It’s not just Anbang’s seemingly insatiable appetite for overseas investments that has raised questions. In particular, Liu said the insurer has ramped up its issuance of universal life insurance policies – a product that’s attracted investors looking to recoup their money within two years. “So if Anbang uses the money it is raising from universal products to do long-term investments, it will cause security risk,” Liu said.

In an interview with Chinese website Caixin last year, Anbang Chairman Wu Xiaohui said the company’s assets “far exceeded 1 trillion yuan, enough to carry out foreign investment.”

In fact, industry analysts say Anbang’s main capital source isn’t insurance, but equity investments. The company was launched in 2004 with $75.9 million in registered capital. Last year, investors poured about $7.5 billion into Anbang, whose registered capital topped $9.4 billion in 2015, up from $1.8 billion in 2014, making it one of the largest of China’s insurance companies, according to the Financial Times.

During a speech at Harvard last year, Wu said he expected strong returns on the Waldorf investment. “To achieve the high value-creation, we plan to renovate the two towers into luxury residential apartments with world-class amenities and finishes,” he said. “At the same time, we will build the hotel section into a super five-star hotel, delivering unparalleled customer experience.”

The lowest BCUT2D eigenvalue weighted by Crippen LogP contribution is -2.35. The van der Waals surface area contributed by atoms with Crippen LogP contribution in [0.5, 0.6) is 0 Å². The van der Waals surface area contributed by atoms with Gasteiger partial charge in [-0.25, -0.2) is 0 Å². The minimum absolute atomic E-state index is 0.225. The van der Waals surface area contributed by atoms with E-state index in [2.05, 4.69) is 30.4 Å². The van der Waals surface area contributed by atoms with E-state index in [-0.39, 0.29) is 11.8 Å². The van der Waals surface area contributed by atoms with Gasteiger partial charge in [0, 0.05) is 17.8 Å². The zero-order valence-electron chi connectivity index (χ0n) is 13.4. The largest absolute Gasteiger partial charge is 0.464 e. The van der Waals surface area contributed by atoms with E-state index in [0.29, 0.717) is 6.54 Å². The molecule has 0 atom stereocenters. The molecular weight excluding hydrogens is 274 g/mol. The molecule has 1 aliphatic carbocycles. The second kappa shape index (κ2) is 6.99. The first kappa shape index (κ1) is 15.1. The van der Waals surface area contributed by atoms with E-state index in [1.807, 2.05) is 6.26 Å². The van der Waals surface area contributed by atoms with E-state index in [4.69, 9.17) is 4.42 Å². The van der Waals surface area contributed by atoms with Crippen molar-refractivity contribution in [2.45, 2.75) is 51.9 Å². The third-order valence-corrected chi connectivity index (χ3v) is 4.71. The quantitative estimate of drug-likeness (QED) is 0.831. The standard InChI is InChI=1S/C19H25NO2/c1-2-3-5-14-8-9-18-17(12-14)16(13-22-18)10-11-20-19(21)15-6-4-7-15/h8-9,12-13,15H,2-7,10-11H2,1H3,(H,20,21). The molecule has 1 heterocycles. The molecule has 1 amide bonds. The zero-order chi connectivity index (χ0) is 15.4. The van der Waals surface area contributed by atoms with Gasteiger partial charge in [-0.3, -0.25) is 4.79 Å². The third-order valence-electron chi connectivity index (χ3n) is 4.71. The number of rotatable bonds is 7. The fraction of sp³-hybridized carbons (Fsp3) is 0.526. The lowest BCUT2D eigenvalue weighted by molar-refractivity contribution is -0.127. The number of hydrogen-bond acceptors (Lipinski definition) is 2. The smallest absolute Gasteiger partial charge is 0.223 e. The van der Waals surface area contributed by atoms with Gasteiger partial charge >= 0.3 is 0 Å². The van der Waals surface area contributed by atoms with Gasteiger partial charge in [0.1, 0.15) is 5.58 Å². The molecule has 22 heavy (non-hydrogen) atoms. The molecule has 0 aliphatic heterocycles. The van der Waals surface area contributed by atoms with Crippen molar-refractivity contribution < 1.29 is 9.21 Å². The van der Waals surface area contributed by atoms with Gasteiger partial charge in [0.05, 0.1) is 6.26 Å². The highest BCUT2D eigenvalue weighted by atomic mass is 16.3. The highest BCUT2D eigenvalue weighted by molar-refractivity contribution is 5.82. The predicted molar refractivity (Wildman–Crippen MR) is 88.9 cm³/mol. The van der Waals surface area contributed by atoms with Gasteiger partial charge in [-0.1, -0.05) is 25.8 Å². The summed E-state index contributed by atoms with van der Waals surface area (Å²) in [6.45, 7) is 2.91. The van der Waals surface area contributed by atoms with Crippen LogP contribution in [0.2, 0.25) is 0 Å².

Developing condos at an iconic New York City hotel certainly has precedent – and one Wu alluded to at Harvard. “A comparable residential renovation project is the Plaza Hotel,” he said, “which has already made lucrative returns with a proven business model.”

A decade ago, Elad Properties converted the Plaza Hotel into 150 hotel rooms and 200 condos after buying the 805-room hotel for $675 million. In 2007 and 2008, buyers paid a median price of $3,636 per foot, according to CityRealty data.

But buyers these days are looking for the next shiny new thing, such as Macklowe Properties’ 432 Park Avenue, where apartments currently on the market are asking $8,486 per foot on average. Even at 15 Central Park West, apartments are asking $7,046 per foot on average. By contrast, the average asking price at the Plaza is $4,448 per foot, and sales over the past 12 months fetched $4,743 per foot. And then there’s the widely-speculated upon slowdown in Manhattan’s ultra-luxury market.

That’s not to say Anbang’s condo plans are doomed to fail.

Sales at new developments are expected to total about $10.3 billion in 2018, up from $5.4 billion in 2015 and $4.1 billion in 2014, according to a recent report from CityRealty. The report projected sales of $8.4 billion in 2016.

While fewer developers are building penthouses that cost $100 million and up, the report said, “condominium prices are still on an upward trajectory.”

Certain buyers will always be drawn to the brand-name of the Waldorf-Astoria, said Andy Gerringer, managing director of new business development at The Marketing Directors. “The big question,” he said, “is how large they plan to make the condos, what their expected absorption will be and what pricing they intend to ask.”